When down by 11 in the 3rd quarter against the Bengals, the Ravens faced a 3rd down and 2 during a crucial drive that could put the game back within a score. They proceeded to attempt 2 passes for 1 yard, and turn the ball over to the Bengals. In doing so, they committed one of the most common tactical blunders that play callers make.
Since the start of the 2015 season, offenses have passed the ball on 3rd or 4th and 2 more than twice as often as they rushed it. The Ravens have been guilty of this as well: they have attempted 49 passes and only 26 rushes or 3rd or 4th and 2 since their last playoff appearance. This imbalance is something that you would expect if passing has been more effective than rushing. This, however, has not been the case.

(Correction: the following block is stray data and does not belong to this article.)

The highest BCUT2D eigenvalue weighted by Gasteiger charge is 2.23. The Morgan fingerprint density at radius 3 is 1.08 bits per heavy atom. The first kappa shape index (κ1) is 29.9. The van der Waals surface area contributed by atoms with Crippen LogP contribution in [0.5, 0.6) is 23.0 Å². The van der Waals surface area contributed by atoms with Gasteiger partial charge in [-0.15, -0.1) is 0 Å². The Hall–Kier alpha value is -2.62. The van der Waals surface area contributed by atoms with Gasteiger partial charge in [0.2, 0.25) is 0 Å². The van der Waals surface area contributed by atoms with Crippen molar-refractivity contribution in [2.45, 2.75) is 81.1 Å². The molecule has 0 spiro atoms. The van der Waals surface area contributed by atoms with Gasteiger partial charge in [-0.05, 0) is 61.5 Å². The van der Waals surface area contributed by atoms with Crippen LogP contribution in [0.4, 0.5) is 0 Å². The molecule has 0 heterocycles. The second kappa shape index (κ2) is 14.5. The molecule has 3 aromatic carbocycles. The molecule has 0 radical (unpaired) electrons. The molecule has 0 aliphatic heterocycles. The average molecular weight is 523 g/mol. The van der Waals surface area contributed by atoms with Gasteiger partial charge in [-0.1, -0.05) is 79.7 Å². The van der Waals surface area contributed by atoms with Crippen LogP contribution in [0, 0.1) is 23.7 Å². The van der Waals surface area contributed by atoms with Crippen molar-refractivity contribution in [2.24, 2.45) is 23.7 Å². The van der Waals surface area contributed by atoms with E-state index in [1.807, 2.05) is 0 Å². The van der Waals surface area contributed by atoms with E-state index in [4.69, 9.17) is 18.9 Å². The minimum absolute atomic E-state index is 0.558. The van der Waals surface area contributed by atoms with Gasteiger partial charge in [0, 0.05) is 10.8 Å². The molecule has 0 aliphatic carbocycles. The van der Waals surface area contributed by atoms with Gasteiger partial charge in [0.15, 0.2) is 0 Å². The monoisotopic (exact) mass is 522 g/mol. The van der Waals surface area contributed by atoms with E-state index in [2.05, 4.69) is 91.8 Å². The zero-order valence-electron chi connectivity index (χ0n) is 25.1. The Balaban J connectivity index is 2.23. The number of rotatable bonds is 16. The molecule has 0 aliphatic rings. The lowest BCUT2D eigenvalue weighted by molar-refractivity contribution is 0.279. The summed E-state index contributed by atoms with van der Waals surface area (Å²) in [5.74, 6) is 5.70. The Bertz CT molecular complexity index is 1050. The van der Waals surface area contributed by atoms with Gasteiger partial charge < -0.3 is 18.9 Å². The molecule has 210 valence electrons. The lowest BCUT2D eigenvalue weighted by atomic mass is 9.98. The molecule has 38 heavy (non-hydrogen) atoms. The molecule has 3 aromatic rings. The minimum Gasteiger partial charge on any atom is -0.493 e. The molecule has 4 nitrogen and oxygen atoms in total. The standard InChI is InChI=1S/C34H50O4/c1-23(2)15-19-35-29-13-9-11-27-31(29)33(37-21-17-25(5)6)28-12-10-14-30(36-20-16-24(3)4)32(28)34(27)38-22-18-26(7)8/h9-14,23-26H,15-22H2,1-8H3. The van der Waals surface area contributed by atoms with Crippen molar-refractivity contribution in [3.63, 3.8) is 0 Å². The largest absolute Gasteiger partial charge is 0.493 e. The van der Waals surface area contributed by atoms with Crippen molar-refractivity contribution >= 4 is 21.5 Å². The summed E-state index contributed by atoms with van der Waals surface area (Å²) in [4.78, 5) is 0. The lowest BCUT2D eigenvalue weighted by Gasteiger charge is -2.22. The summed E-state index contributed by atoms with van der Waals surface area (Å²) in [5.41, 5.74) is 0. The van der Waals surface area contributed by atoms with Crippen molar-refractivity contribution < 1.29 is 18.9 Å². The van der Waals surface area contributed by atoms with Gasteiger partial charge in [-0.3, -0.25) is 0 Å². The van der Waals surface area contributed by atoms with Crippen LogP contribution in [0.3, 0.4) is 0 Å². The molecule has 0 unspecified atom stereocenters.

NFL offenses, since the start of the 2015 season, have converted 53.2% of 3rd or 4th and 2 attempts when passing, and 58.5% of such attempts when rushing. For the Ravens, the gap is much larger: their pass conversion rate of 40.8% is dead last, while their rush conversion rate of 61.5% has been well above the league average. Given that they had 2 tries to convert the first down, the math works out to a 20.2% advantage for rushing twice as opposed to passing twice.
The NFL is considered a passing league, and for good reason. Offenses are better off passing in the vast majority of situations. When you only need a couple yards however, rushing is the better bet, and is a strategy that the Ravens would do well to adopt.